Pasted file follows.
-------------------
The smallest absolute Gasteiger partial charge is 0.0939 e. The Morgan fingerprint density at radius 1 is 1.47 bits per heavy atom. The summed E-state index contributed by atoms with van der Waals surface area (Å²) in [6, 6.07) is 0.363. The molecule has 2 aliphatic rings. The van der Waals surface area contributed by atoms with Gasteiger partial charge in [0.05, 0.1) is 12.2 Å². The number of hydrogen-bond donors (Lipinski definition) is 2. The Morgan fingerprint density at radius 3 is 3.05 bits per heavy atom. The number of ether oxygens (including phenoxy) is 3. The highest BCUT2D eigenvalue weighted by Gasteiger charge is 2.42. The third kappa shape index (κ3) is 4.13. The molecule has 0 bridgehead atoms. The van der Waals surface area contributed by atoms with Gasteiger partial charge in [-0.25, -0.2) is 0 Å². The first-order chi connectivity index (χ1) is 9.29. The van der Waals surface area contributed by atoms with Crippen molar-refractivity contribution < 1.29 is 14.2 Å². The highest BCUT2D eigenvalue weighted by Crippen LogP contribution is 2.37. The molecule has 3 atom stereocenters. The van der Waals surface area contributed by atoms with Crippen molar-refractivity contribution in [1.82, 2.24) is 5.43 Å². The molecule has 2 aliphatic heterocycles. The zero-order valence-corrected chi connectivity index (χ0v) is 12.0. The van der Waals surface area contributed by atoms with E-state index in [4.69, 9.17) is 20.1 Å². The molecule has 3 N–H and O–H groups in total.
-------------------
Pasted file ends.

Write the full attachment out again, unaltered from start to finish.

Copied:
The smallest absolute Gasteiger partial charge is 0.0939 e. The Morgan fingerprint density at radius 1 is 1.47 bits per heavy atom. The summed E-state index contributed by atoms with van der Waals surface area (Å²) in [6, 6.07) is 0.363. The molecule has 2 aliphatic rings. The van der Waals surface area contributed by atoms with Gasteiger partial charge in [0.05, 0.1) is 12.2 Å². The number of hydrogen-bond donors (Lipinski definition) is 2. The Morgan fingerprint density at radius 3 is 3.05 bits per heavy atom. The number of ether oxygens (including phenoxy) is 3. The highest BCUT2D eigenvalue weighted by Gasteiger charge is 2.42. The third kappa shape index (κ3) is 4.13. The molecule has 0 bridgehead atoms. The van der Waals surface area contributed by atoms with Gasteiger partial charge in [-0.25, -0.2) is 0 Å². The first-order chi connectivity index (χ1) is 9.29. The van der Waals surface area contributed by atoms with Crippen molar-refractivity contribution < 1.29 is 14.2 Å². The highest BCUT2D eigenvalue weighted by Crippen LogP contribution is 2.37. The molecule has 3 atom stereocenters. The van der Waals surface area contributed by atoms with Crippen molar-refractivity contribution in [1.82, 2.24) is 5.43 Å². The molecule has 2 aliphatic heterocycles. The zero-order valence-corrected chi connectivity index (χ0v) is 12.0. The van der Waals surface area contributed by atoms with E-state index in [4.69, 9.17) is 20.1 Å². The molecule has 3 N–H and O–H groups in total.